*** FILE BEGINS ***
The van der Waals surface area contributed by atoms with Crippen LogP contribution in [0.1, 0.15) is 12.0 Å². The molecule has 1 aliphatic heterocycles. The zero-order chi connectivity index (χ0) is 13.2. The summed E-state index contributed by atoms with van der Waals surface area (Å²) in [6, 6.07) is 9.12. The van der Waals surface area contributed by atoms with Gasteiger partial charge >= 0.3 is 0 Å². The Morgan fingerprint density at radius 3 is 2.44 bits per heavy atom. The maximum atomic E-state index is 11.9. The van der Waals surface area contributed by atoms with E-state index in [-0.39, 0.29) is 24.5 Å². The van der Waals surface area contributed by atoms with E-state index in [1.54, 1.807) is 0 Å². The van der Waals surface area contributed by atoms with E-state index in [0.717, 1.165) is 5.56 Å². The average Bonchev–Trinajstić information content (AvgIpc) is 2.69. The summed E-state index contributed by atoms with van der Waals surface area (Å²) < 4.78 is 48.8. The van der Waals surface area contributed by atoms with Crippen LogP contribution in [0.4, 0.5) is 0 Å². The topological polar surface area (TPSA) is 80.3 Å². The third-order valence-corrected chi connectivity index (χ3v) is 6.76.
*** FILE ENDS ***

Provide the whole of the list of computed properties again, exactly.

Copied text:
The van der Waals surface area contributed by atoms with Crippen LogP contribution in [0.1, 0.15) is 12.0 Å². The molecule has 1 aliphatic heterocycles. The zero-order chi connectivity index (χ0) is 13.2. The summed E-state index contributed by atoms with van der Waals surface area (Å²) in [6, 6.07) is 9.12. The van der Waals surface area contributed by atoms with Gasteiger partial charge >= 0.3 is 0 Å². The Morgan fingerprint density at radius 3 is 2.44 bits per heavy atom. The maximum atomic E-state index is 11.9. The van der Waals surface area contributed by atoms with E-state index in [-0.39, 0.29) is 24.5 Å². The van der Waals surface area contributed by atoms with E-state index in [1.54, 1.807) is 0 Å². The van der Waals surface area contributed by atoms with E-state index in [0.717, 1.165) is 5.56 Å². The average Bonchev–Trinajstić information content (AvgIpc) is 2.69. The summed E-state index contributed by atoms with van der Waals surface area (Å²) < 4.78 is 48.8. The van der Waals surface area contributed by atoms with Crippen LogP contribution in [0.4, 0.5) is 0 Å². The topological polar surface area (TPSA) is 80.3 Å². The third-order valence-corrected chi connectivity index (χ3v) is 6.76.